Scientific Understanding of Consciousness
Consciousness as an Emergent Property of Thalamocortical Activity

Spreading Activation


Spreading activation typically involves sensory input such as the auditory input during conversation in which multiple parallel paths emanate from the two cochlear and then through subcortical circuits to primary auditory circuits in the temporal lobes. From there multiple parallel paths emanate into the association cortices. These multiple parallel pathways must operate extremely rapidly, on the order of a few tens of milliseconds. Signal along the pathways proceed and if the following manner in which a few neurons a few activated neurons along the pathway centers as a cue to activate the next group of neurons along the pathway. In this way, a multidimensional input signal finds its way in the neural network buyer at activating the most efficacious synapses along the pathway. This rapid feet forward propagation by the most efficacious synapses forms the basis for spreading activation.

Memories automatically spread activation to other memories to which they are associated. Spreading activation is like "energy" flowing through connections linking traces. (Baddeley,; Memory, 166)


Spreading activation applies to sensory input signals where response times must be on the order of a few tens of milliseconds.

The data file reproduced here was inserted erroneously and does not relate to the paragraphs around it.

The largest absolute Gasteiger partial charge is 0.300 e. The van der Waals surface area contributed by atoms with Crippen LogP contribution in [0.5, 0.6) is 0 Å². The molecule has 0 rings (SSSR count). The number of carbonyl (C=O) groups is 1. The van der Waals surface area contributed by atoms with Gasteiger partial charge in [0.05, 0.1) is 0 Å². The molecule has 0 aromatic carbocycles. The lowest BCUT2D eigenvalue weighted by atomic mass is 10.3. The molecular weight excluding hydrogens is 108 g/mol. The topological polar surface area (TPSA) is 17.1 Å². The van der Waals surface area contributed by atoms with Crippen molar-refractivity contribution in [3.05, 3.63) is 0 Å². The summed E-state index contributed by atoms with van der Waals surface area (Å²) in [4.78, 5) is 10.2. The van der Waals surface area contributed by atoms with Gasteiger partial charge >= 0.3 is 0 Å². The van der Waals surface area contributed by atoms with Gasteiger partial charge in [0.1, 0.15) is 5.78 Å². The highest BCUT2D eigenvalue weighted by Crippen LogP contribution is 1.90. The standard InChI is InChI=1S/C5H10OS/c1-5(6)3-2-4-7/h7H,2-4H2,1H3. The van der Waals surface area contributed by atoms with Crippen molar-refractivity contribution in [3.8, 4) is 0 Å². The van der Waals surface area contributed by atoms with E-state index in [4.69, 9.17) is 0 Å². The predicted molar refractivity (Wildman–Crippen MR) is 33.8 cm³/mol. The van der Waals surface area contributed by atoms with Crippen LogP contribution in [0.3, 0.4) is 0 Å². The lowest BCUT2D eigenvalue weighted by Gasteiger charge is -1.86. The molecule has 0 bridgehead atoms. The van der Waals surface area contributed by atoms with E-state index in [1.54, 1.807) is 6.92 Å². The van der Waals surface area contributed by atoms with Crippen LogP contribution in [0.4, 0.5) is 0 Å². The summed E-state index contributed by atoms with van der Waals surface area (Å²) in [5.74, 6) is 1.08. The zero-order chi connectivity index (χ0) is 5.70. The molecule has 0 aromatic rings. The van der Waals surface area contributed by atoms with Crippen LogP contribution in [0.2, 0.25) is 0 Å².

Damasio’s Convergence Divergence Zones circuitry applies to association cortex where response times are perhaps 50  to a few hundred milliseconds.

In the frontal, temporal and parietal cortex where the attention circuitry of the dynamic core constricts activity to a sparse, widespread network with neuron spike rates of perhaps 50 – 100 Hz, while the remainder of the neural network maintains unconscious activity at a few hertz.

Sensory input spreads in the neural network via the most efficacious synapses to activate a sparse, widespread network corresponding to the sensory input pattern. The association nature of memory activates closely similar network patterns. The network activations occur within a few tens of milliseconds.


To use a crude metaphor of ‘hand in glove,’ the sensory input pattern (hand) of an input activates a (glove) pattern of many millions of the most efficacious synaptic connections that most closely fits the (hand) pattern of the sensory input.

The fringes of the active pattern excited by sensory input serve as cues to activate ancillary memories.

Retrieval is a progression from one or more cues to a target memory, via associative connections. (Baddeley,; Memory, 165)


fMRI and PET scans are not adequate to record the short time short response times of these neural patterns.


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